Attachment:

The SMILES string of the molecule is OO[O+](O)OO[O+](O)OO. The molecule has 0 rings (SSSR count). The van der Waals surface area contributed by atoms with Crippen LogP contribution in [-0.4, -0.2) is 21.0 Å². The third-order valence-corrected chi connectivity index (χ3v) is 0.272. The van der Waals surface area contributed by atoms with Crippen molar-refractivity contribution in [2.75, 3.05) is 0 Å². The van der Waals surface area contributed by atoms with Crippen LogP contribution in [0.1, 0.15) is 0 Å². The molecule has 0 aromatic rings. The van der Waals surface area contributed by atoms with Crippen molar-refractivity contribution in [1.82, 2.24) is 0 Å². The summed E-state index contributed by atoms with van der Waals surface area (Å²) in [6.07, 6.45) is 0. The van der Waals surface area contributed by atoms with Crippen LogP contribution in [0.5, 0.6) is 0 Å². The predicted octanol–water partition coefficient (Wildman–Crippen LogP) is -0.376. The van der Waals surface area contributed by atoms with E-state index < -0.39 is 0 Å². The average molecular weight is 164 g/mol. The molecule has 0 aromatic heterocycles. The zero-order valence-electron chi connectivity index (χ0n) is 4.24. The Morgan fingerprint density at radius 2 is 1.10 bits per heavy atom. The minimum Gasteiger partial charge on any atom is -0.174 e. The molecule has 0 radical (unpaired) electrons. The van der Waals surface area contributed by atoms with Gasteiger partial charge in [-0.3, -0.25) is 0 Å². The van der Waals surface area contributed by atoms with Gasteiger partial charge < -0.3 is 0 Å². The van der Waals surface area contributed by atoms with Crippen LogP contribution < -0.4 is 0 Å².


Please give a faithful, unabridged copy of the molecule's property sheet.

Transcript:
The SMILES string of the molecule is OO[O+](O)OO[O+](O)OO. The molecule has 0 rings (SSSR count). The van der Waals surface area contributed by atoms with Crippen LogP contribution in [-0.4, -0.2) is 21.0 Å². The third-order valence-corrected chi connectivity index (χ3v) is 0.272. The van der Waals surface area contributed by atoms with Crippen molar-refractivity contribution in [2.75, 3.05) is 0 Å². The van der Waals surface area contributed by atoms with Crippen LogP contribution in [0.1, 0.15) is 0 Å². The molecule has 0 aromatic rings. The van der Waals surface area contributed by atoms with Crippen molar-refractivity contribution in [1.82, 2.24) is 0 Å². The summed E-state index contributed by atoms with van der Waals surface area (Å²) in [6.07, 6.45) is 0. The van der Waals surface area contributed by atoms with Crippen LogP contribution in [0.5, 0.6) is 0 Å². The predicted octanol–water partition coefficient (Wildman–Crippen LogP) is -0.376. The van der Waals surface area contributed by atoms with E-state index < -0.39 is 0 Å². The average molecular weight is 164 g/mol. The molecule has 0 aromatic heterocycles. The zero-order valence-electron chi connectivity index (χ0n) is 4.24. The Morgan fingerprint density at radius 2 is 1.10 bits per heavy atom. The minimum Gasteiger partial charge on any atom is -0.174 e. The molecule has 0 radical (unpaired) electrons. The van der Waals surface area contributed by atoms with Gasteiger partial charge in [-0.3, -0.25) is 0 Å². The van der Waals surface area contributed by atoms with Gasteiger partial charge < -0.3 is 0 Å². The van der Waals surface area contributed by atoms with Crippen LogP contribution < -0.4 is 0 Å².